The Asia-Pacific region continues to make slow progress in getting women into senior corporate roles, though Thailand is among those bucking the trend, according to professional-services provider Grant Thornton.
Asia-Pacific countries with the highest proportion of leadership roles held by women are the Philippines (39 per cent), Thailand (37 per cent) and Indonesia (36 per cent).
Globally, the proportion of senior business roles held by women stands at 24 per cent, up slightly from 22 per cent last year.
Russia still has the most women specifically in executive roles (45 per cent), while the lowest proportion is reported in Japan (7 per cent).
Just 23 per cent of senior management roles in the Asia-Pacific region are held by women. In developed countries across the region, this figure has risen to 57 per cent from 53 per cent in 2015, while it has fallen substantially among the region’s emerging economies to 20 per cent from 29 per cent.
“In Thailand, we’ve consistently held a leading position among the world’s best-performing nations when it comes to the occupation of senior business roles by women,” Sumalee Chokdeeanant, audit partner at Grant Thornton in Thailand, said yesterday.
“A well-established culture of women receiving further education and advocacy of women in business has spurred change.”
When senior businessmen were asked what attribute they thought was most important in good leaders, communication came out on top at 35 per cent. However, Thai women in senior management roles think passion (64 per cent) is the most important attribute for good leaders, compared with male Thai leaders who think that integrity (63 per cent) is the most important attribute.
“While these results differ greatly, it is encouraging to see a well-rounded view,” Sumalee said.
“In the past, many businesses were handed down from parents and there were different expectations for male and females leaders in those family businesses. This result shows that this can still be found in Thailand today, and this adds to the strength of diversity for most companies.”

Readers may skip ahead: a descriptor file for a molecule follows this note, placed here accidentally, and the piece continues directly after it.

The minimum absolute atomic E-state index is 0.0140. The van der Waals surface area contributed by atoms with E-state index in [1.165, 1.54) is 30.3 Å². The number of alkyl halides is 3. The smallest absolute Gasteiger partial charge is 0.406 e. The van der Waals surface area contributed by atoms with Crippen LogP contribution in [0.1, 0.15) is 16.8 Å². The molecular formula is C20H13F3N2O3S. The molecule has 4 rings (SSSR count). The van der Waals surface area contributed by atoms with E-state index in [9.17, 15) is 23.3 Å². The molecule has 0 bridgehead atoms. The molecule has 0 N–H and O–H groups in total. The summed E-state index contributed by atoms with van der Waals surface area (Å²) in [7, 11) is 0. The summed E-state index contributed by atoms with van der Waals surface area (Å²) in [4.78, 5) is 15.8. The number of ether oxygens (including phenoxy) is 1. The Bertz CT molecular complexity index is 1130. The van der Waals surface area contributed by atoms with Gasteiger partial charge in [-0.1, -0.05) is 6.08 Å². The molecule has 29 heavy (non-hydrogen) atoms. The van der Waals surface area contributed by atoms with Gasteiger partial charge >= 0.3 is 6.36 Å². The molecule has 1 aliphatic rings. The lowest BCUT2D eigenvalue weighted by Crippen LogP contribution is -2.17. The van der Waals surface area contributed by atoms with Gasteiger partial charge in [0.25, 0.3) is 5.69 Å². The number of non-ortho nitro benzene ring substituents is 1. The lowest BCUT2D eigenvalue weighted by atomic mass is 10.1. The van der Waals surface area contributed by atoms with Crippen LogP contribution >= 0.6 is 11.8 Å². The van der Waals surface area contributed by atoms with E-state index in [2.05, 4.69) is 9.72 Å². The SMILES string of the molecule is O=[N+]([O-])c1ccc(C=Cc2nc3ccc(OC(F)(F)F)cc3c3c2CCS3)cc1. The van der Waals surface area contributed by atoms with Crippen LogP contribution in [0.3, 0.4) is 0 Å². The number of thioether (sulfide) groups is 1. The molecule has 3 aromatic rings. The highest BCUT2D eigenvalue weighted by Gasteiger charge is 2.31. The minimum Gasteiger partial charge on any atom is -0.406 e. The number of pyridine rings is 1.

Just one-third of Asia-Pacific businesses have no women in senior management. In Thailand, it is just 21 per cent, while the proportion in the region’s developed countries rose from 53 per cent last year to 57 per cent. Japan still has the highest proportion of businesses with no female senior managers (73 per cent), but in Russia the proportion is zero.
Companies with diverse boards, or those with more women on the board, have better financial performance than male-only boards.
Research from the Kellogg School of Management and Scientific American has also shown how heterogeneity can boost decision-making, so it’s not surprising that many companies worldwide, including in Thailand, are trying to promote this issue.
“Companies across developed nations have talked the talk on diversity in leadership for long enough. It’s time to put their promises into practice and deliver results,” Sumalee said.
“We know that businesses with diverse workforces can outperform their more homogenous peers and are better positioned to adapt to a rapidly changing global business environment.
“There is no one-size-fits-all solution to the world’s leadership-diversity shortfall but, as outlined in our new report, achieving progress will require the collaboration of companies, governments and women,” she said.